Growth of luaus in modern culture

Luaus are as big a custom in Hawaii as they ever have been, if not more so thanks to increased interest from other cultures, to such a degree that many people in Hawaii have actually helped to make an industry around foreign interest in the culture. Of course, it’s not just a business to them – luaus were and indeed still are an integral part to authentic Hawaiiana. In expanding luau culture beyond simply native Hawaiians, it has helped to keep the culture going strong.

A brief history

Even if your understanding of Hawaiian history and culture is somewhat limited, you are sure to know much of the basics. I’m sure you’ve seen the grass skirts, the food, the atmosphere, and of course, the flower leis. The history of the luau in Hawaii dates back to 1819 when King Kamehameha II deemed previous religious laws that requires that men and women to eat separately be removed, and celebrated their revocation by having a meal with the women. Foods and drinks that were often eaten at luaus would include chicken, Kālua Pig, squid, coconut milk, Lomilomi Salmon, poi, and others; the food would typically be eaten by hand rather than utilizing utensils.

Celebrating the luau with flower leis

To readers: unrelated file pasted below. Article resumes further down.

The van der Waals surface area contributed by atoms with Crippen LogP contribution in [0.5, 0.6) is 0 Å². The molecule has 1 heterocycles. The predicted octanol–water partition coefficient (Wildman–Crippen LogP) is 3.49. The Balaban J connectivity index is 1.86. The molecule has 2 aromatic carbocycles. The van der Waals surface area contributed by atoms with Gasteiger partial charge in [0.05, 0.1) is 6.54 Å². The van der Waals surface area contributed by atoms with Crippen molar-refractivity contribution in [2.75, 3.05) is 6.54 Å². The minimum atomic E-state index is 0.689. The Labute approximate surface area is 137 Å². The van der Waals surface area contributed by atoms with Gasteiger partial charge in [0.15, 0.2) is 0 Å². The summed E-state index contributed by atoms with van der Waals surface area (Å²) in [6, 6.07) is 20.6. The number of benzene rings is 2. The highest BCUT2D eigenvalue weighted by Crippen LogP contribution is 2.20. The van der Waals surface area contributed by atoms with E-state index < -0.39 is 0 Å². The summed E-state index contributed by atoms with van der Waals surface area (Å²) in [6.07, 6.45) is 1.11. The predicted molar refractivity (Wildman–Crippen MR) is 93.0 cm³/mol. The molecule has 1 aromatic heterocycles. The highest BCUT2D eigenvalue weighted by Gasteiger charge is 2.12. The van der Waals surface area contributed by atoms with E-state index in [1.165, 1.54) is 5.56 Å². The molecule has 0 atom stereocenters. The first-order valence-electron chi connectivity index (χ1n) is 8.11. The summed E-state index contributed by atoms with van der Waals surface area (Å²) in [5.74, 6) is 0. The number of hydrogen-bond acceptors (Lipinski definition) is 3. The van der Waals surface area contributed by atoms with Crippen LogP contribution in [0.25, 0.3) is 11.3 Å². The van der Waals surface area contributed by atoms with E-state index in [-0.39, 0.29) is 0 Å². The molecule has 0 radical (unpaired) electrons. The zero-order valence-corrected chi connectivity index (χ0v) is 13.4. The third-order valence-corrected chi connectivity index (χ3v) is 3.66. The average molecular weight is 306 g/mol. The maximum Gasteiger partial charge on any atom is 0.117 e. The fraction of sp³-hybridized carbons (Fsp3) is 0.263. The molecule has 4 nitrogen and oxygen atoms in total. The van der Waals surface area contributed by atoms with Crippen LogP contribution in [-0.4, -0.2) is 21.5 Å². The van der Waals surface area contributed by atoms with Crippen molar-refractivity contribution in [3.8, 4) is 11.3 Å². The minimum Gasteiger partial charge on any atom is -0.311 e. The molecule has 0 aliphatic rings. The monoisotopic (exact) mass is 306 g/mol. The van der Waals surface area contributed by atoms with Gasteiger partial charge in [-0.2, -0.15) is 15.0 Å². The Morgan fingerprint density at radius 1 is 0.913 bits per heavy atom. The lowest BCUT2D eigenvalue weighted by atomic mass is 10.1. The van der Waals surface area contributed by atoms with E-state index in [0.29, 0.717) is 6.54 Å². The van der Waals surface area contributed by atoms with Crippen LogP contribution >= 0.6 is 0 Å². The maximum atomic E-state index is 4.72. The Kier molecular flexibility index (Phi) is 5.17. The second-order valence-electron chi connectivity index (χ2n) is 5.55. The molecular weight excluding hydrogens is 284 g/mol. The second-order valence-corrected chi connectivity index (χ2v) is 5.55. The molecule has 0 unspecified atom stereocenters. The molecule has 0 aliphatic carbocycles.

Generally, luaus should be hosted in outdoor, open areas. Good choices for hosting a luau can include a park or a backyard. Traditionally, a luau is expected to feature music played with ukeleles and drums. Before setting up a celebration however, it is paramount that you also have set up leis – a necklace that can be made from different materials such as flowers. Another alternative to setting up the leis yourself is to have invited guests bring their own materials to make into the leis that they will wear for the festivities. Not only can this help cut down on cost and time, it can also make it more entertaining for the guests, who will be able to have something to take home with them afterward. It also encourages more lei variety. While it is common for people who are not a part of Hawaiian culture to have Luau-themed parties, the first thing you should take into consideration when setting it up is to be respectful. After all, if we are going to be discussing the luau and the lei as they relate to modern societies and cultures, we certainly should discuss this! Try to be as accurate and authentic as you can, and always make sure that your goals are to celebrate the culture rather than simply forgetting about it the next morning! Ultimately, just try to treat it with as much respect as you would want your own culture to receive. A good way to go about this is to try and consult or otherwise learn from Native Hawaiians on the culture, to do research into things that might ultimately prove offensive, and generally educate yourself, which is always a good idea in my book! Not only will you come out if it knowing a little bit more about this great culture, you will also be able to throw a stand-out luau that your friends will not soon forget. When all’s said and done however, you should try to make the perfect luau that everyone is going to enjoy, so try not to get too stressed about the details!